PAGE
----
WHAT ISSUES WOULD A REPUBLICAN CONGRESS FOCUS ON?

On the campaign trail, Republicans have pushed lowerspending, the extension of expiring tax breaks and the repealof the healthcare overhaul.

Undoing key elements of the Obama agenda -- the stimulusspending and the healthcare bill -- would be a high Republicanpriority. Democrats, however, probably would have enoughbacking to block the moves in the Senate, and Obama would vetothe effort anyway.

On foreign policy, Obama's troop escalation in Afghanistandrew support from most Republicans, with the prime oppositioncoming from his fellow Democrats. His planned troop withdrawalnext year would likely draw Republican opposition, however.

WHAT DOES IT MEAN FOR THE 2012 WHITE HOUSE RACE?

A Democratic loss would be a bruising blow to Obama, whoentered the White House with high public hopes in January 2009.He has helped push through Congress a broad economic stimulusbill and ambitious overhauls of the healthcare system andfinancial regulations.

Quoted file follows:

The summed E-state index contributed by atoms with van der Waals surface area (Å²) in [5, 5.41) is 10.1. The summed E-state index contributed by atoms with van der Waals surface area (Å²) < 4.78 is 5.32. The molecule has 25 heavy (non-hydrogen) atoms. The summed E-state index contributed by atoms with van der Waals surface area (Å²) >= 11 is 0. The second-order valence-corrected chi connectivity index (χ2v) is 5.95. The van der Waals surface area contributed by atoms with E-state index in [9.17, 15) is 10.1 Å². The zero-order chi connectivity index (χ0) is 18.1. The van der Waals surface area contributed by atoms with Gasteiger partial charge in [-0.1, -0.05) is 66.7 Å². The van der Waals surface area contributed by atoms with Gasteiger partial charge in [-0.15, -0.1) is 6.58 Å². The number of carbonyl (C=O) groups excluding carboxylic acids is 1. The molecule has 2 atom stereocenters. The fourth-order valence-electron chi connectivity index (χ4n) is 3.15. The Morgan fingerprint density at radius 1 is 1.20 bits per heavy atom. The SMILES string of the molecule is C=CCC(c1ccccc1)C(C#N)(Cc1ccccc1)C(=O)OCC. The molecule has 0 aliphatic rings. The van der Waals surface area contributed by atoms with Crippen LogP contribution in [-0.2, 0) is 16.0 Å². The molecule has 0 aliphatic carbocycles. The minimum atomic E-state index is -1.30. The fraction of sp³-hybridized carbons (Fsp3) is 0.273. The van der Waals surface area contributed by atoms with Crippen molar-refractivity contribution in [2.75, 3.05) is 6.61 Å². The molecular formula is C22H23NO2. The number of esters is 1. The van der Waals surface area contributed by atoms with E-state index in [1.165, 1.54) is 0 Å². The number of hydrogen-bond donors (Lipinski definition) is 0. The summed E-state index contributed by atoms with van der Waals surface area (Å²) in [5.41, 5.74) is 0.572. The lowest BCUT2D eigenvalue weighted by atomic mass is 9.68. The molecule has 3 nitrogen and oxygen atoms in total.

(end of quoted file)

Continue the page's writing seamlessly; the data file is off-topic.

But the loss also would free Obama to engage in directbattle with Republican congressional leaders and presidentialcontenders, giving him a new set of political foils andsomewhere else to point the finger of blame when things gowrong.

Obama would have a role model in former President BillClinton, a Democrat who saw Republicans capture Congress in a1994 sweep two years into his term.

But Clinton easily won re-election in 1996 after moving tothe center and winning a budget showdown with Republican HouseSpeaker Newt Gingrich over the closing of the federalgovernment.

WHAT IS AT STAKE FOR THE REPUBLICAN PARTY?

Win or lose, Republicans face an internal battle over thefuture of the party after this year's success of the grassrootsconservative "Tea Party" movement.

The movement, which favors limited government, low taxesand less government spending, could be well represented in thenew Congress and push the party and its presidential contendersto the right.